South Australian Premier Steven Marshall has taken aim at a positive coronavirus case after he “deliberately misled” contact tracers.
news.com.au November 18, 2020 11:01PM
Last updated November 20, 2020 12:58PM AEDT
South Australian Premier Steven Marshall has lashed the “disgraceful conduct” of a positive coronavirus case.
Mr Marshall said one of the close contacts from Woodville Pizza Bar had “deliberately misled” contact tracers.
“Their story didn’t add up. We pursued them. We now know that they lied. I stress this point, that this is still a very dangerous cluster and our expert health – our health experts remain extremely concerned,” he said.
“I will not let the disgraceful conduct of a single individual to keep SA in these circuit breaker conditions one day longer than what is necessary. However, this lie still means that our contact tracers need breathing space to contact people but not for as long.”
The man will not be charged or penalised for withholding information, Police Commissioner Grant Stevens confirmed.
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South Australians will see their stay at home lockdown eased tomorrow night – but some people are wondering why it wasn’t immediately dropped the moment contact tracers realised they’d allegedly been lied to.
Police Commissioner Grant Stevens said since uncovering the new information from the security guard, contact tracers were in the middle of finding new close contacts.
“The first consequence from this lie is we went into a six-day lockdown,” he said.
“The second consequence is this person’s failure to be truthful with contact tracers means his close associates, who we understand he’s had close contact with, haven’t been identified and are currently in the community.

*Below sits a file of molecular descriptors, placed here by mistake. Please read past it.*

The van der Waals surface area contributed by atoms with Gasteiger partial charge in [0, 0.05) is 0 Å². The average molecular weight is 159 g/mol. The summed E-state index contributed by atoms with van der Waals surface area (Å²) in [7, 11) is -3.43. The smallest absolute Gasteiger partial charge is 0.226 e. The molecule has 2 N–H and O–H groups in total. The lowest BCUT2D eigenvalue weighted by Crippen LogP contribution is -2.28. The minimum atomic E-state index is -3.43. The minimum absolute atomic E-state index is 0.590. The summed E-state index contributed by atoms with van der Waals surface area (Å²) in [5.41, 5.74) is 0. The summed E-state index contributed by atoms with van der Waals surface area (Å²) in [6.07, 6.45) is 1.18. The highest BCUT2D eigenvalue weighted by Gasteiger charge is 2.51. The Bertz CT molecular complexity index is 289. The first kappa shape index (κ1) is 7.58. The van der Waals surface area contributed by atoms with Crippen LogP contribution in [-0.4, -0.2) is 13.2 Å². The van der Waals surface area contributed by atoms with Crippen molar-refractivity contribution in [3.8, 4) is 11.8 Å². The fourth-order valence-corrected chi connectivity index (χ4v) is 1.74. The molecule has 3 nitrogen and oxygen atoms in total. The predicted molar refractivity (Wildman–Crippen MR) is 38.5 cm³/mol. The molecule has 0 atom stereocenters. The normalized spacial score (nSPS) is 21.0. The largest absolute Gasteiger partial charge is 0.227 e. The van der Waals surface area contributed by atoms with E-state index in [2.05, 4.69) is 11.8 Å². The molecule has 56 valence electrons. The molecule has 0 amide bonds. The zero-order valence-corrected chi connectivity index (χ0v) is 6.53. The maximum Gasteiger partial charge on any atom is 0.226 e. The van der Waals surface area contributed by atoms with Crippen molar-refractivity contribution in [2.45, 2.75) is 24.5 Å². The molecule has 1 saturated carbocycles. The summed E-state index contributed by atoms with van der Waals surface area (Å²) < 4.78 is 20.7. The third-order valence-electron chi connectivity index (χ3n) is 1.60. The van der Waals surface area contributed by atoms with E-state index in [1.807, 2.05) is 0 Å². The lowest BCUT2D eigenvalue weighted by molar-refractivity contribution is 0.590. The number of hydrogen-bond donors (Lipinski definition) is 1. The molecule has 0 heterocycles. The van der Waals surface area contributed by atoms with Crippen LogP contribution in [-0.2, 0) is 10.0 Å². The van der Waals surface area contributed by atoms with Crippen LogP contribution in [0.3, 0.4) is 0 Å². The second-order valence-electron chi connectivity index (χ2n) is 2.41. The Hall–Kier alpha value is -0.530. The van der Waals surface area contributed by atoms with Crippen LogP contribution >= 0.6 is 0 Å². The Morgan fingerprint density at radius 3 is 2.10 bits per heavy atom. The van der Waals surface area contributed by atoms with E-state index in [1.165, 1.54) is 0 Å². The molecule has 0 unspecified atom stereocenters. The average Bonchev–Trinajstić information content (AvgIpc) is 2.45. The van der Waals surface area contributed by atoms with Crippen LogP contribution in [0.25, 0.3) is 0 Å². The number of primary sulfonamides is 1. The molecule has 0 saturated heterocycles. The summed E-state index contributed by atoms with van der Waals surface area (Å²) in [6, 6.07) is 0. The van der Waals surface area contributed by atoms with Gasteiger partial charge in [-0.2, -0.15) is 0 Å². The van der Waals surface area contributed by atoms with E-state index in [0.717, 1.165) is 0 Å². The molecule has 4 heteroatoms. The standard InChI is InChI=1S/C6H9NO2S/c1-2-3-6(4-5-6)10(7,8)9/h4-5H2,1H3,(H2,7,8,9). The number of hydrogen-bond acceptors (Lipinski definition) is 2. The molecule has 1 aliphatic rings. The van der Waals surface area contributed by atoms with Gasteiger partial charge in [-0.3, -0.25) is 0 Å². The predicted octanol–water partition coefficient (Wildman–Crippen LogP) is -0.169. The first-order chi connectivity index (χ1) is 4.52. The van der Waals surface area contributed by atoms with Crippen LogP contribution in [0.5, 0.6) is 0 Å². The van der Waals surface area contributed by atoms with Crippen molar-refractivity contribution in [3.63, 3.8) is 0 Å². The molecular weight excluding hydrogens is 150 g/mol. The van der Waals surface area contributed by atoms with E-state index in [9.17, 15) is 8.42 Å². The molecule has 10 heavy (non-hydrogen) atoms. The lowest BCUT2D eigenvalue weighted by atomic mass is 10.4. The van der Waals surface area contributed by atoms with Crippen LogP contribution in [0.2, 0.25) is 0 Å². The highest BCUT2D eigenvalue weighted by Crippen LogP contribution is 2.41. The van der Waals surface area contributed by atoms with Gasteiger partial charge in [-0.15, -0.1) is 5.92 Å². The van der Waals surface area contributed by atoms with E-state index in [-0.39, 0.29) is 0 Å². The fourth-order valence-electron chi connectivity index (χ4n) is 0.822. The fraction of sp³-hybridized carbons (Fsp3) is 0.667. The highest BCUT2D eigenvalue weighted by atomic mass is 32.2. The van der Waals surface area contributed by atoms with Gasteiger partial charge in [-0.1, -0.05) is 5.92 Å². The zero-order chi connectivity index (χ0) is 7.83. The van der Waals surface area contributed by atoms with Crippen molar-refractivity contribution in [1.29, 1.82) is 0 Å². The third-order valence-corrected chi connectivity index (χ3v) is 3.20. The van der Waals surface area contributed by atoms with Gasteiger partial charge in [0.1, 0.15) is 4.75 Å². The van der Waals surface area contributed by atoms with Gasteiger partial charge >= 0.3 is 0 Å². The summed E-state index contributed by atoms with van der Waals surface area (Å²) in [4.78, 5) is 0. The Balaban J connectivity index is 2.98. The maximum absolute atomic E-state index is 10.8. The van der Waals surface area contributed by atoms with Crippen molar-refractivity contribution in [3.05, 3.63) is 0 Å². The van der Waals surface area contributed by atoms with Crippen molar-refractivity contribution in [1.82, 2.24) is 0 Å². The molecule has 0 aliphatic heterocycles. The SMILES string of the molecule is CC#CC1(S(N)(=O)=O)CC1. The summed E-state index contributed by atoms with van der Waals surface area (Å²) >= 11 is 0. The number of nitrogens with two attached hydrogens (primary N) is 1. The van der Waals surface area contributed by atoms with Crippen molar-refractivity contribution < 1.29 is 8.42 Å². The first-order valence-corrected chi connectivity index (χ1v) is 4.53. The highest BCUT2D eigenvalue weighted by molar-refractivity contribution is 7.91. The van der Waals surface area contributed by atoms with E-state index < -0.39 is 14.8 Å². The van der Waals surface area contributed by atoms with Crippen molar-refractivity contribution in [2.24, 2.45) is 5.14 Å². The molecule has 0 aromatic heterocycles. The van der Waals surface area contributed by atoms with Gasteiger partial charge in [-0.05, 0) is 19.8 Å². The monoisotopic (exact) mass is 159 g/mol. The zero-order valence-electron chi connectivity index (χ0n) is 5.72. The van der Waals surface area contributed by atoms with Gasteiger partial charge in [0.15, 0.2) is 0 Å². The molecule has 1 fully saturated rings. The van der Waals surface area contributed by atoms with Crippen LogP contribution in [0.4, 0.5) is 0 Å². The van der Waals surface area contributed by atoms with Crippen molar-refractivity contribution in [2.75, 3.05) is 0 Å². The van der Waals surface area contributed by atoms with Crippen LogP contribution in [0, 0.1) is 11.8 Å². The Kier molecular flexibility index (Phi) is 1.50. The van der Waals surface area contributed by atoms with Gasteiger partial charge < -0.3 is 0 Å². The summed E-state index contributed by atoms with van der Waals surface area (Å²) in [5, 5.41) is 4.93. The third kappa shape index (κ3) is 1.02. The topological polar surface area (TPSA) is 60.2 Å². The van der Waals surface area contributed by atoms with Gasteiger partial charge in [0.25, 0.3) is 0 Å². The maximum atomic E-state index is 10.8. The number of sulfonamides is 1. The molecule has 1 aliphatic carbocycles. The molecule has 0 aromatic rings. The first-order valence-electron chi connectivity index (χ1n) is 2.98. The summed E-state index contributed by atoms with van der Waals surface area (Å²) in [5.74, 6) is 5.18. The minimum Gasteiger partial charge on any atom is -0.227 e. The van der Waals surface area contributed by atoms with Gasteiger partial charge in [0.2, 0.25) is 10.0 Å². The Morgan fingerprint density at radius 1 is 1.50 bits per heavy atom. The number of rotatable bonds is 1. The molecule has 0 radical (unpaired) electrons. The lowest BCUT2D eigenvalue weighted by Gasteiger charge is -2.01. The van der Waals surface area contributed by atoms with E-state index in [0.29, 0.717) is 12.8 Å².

“We need to lock that up before we move into a lower level of restrictions. Our goal is to do that by midnight Saturday.”
South Australians are being encouraged to move past their anger and get back to their lives before the Parafield cluster.
Police Commissioner Grant Stevens said he understood some South Australians might be outraged but encouraged people to look to Christmas.
“I understand the community sentiment about the actions of this person. I don’t think there will be a single person who is not going to be, for some reason, affected or upset by the fact we have had to go into such a strict lockdown,” he said.
“My expectations of the community are that we act as we have with every other challenge that we have faced through COVID-19.
“There is a genuine basis for people to be outraged but we need to move past this, keep doing what we are doing so we crush this particular cluster and get back to where we were before 15 November and aim for December 1 where we see ourselves getting ready for Christmas and spending time with families.”
Police Commissioner Grant Stevens was asked if he, the premier or the state’s health authorities owe South Australians an apology.
“To suggest that we owe the community an apology would be suggesting that we did something wrong,” he said.
“We acted in the best interests of the community, based on the information that was available to us.
“Everybody regrets the actions that we have had to take. Hindsight is a fantastic thing. If this person was honest from the outset, we wouldn’t be where we are today. We are taking action to adjust our approach so we can lift the restrictions as quickly as possible and get back to where we were prior to 15 November.”
Police Commissioner Grant Stevens has defended the state’s lockdown order and said he was “confident at the time” they had made the right decision.
“We made a decision to go into the six-day lockdown because of the fears in relation to the transmission of the strain of the COVID-19 virus and the number of people who had potentially been exposed,” he said.
“If this person had told the truth and it was the circumstances as we believe them to be, we would have then made the right decision.
“Things evolve as we become aware of the facts as they really are and this is the reason we’re here today.”
South Australia has recorded three new cases – but all are in quarantine.
Chief public health officer Professor Nicola Spurrier said the new cases were two close contacts of a Peppers Hotel security guard and one is a close contact of an aged care worker.
The aged care worker – the fourth in the sector to contract coronavirus – is in a medi-hotel.
The three new cases were detected from more than 14,400 tests.